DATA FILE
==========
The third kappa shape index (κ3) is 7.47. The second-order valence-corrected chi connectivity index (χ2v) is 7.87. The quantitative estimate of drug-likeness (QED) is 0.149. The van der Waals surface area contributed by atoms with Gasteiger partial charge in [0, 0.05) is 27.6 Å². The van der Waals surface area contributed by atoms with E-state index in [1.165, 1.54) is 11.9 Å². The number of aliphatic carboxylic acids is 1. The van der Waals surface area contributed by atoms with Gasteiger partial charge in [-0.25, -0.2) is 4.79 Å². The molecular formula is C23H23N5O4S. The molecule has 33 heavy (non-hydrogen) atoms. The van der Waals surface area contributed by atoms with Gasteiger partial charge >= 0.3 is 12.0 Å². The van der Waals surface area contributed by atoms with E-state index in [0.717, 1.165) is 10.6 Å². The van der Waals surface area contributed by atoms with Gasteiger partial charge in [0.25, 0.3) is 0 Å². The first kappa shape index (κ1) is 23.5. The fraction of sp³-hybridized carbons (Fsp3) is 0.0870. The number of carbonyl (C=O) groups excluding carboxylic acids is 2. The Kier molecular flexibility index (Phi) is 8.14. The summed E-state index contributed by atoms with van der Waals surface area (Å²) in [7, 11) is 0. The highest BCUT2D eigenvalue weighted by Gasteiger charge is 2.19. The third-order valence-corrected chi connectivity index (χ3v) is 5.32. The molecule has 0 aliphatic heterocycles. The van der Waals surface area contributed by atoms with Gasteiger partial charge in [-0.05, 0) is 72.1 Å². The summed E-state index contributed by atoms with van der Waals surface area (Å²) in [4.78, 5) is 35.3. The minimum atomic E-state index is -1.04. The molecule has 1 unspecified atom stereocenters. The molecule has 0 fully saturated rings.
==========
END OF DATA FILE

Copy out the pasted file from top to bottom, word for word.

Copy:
The third kappa shape index (κ3) is 7.47. The second-order valence-corrected chi connectivity index (χ2v) is 7.87. The quantitative estimate of drug-likeness (QED) is 0.149. The van der Waals surface area contributed by atoms with Gasteiger partial charge in [0, 0.05) is 27.6 Å². The van der Waals surface area contributed by atoms with E-state index in [1.165, 1.54) is 11.9 Å². The number of aliphatic carboxylic acids is 1. The van der Waals surface area contributed by atoms with Gasteiger partial charge in [-0.25, -0.2) is 4.79 Å². The molecular formula is C23H23N5O4S. The molecule has 33 heavy (non-hydrogen) atoms. The van der Waals surface area contributed by atoms with Gasteiger partial charge >= 0.3 is 12.0 Å². The van der Waals surface area contributed by atoms with E-state index in [0.717, 1.165) is 10.6 Å². The van der Waals surface area contributed by atoms with Gasteiger partial charge in [0.25, 0.3) is 0 Å². The first kappa shape index (κ1) is 23.5. The fraction of sp³-hybridized carbons (Fsp3) is 0.0870. The number of carbonyl (C=O) groups excluding carboxylic acids is 2. The Kier molecular flexibility index (Phi) is 8.14. The summed E-state index contributed by atoms with van der Waals surface area (Å²) in [7, 11) is 0. The highest BCUT2D eigenvalue weighted by Gasteiger charge is 2.19. The third-order valence-corrected chi connectivity index (χ3v) is 5.32. The molecule has 0 aliphatic heterocycles. The van der Waals surface area contributed by atoms with Gasteiger partial charge in [-0.05, 0) is 72.1 Å². The summed E-state index contributed by atoms with van der Waals surface area (Å²) in [4.78, 5) is 35.3. The minimum atomic E-state index is -1.04. The molecule has 1 unspecified atom stereocenters. The molecule has 0 fully saturated rings.